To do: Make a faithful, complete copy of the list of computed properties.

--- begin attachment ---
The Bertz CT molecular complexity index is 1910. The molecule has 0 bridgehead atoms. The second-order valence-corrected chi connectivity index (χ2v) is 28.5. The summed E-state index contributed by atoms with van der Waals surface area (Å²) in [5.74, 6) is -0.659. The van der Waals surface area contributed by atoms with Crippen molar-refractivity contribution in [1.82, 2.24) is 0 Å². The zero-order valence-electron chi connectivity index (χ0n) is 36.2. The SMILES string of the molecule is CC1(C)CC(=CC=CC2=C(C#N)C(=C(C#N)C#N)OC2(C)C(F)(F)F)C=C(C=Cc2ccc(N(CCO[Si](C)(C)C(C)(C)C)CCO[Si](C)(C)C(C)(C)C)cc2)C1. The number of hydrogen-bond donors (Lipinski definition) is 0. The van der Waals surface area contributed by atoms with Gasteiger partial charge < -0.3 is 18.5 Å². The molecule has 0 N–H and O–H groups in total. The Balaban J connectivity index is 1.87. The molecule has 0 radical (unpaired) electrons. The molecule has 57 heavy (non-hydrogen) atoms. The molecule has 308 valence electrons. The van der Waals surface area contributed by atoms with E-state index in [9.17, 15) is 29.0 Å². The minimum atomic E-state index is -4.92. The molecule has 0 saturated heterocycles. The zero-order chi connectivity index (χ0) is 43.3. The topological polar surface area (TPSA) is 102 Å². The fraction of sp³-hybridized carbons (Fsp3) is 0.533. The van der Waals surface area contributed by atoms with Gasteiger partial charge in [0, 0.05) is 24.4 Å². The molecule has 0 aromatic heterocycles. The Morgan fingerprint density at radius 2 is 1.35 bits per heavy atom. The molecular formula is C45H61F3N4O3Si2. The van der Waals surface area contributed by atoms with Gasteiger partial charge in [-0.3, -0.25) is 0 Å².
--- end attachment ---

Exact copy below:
The Bertz CT molecular complexity index is 1910. The molecule has 0 bridgehead atoms. The second-order valence-corrected chi connectivity index (χ2v) is 28.5. The summed E-state index contributed by atoms with van der Waals surface area (Å²) in [5.74, 6) is -0.659. The van der Waals surface area contributed by atoms with Crippen molar-refractivity contribution in [1.82, 2.24) is 0 Å². The zero-order valence-electron chi connectivity index (χ0n) is 36.2. The SMILES string of the molecule is CC1(C)CC(=CC=CC2=C(C#N)C(=C(C#N)C#N)OC2(C)C(F)(F)F)C=C(C=Cc2ccc(N(CCO[Si](C)(C)C(C)(C)C)CCO[Si](C)(C)C(C)(C)C)cc2)C1. The number of hydrogen-bond donors (Lipinski definition) is 0. The van der Waals surface area contributed by atoms with Gasteiger partial charge < -0.3 is 18.5 Å². The molecule has 0 N–H and O–H groups in total. The Balaban J connectivity index is 1.87. The molecule has 0 radical (unpaired) electrons. The molecule has 57 heavy (non-hydrogen) atoms. The molecule has 308 valence electrons. The van der Waals surface area contributed by atoms with E-state index in [9.17, 15) is 29.0 Å². The minimum atomic E-state index is -4.92. The molecule has 0 saturated heterocycles. The zero-order chi connectivity index (χ0) is 43.3. The topological polar surface area (TPSA) is 102 Å². The fraction of sp³-hybridized carbons (Fsp3) is 0.533. The van der Waals surface area contributed by atoms with Gasteiger partial charge in [0, 0.05) is 24.4 Å². The molecule has 0 aromatic heterocycles. The Morgan fingerprint density at radius 2 is 1.35 bits per heavy atom. The molecular formula is C45H61F3N4O3Si2. The van der Waals surface area contributed by atoms with Gasteiger partial charge in [-0.3, -0.25) is 0 Å².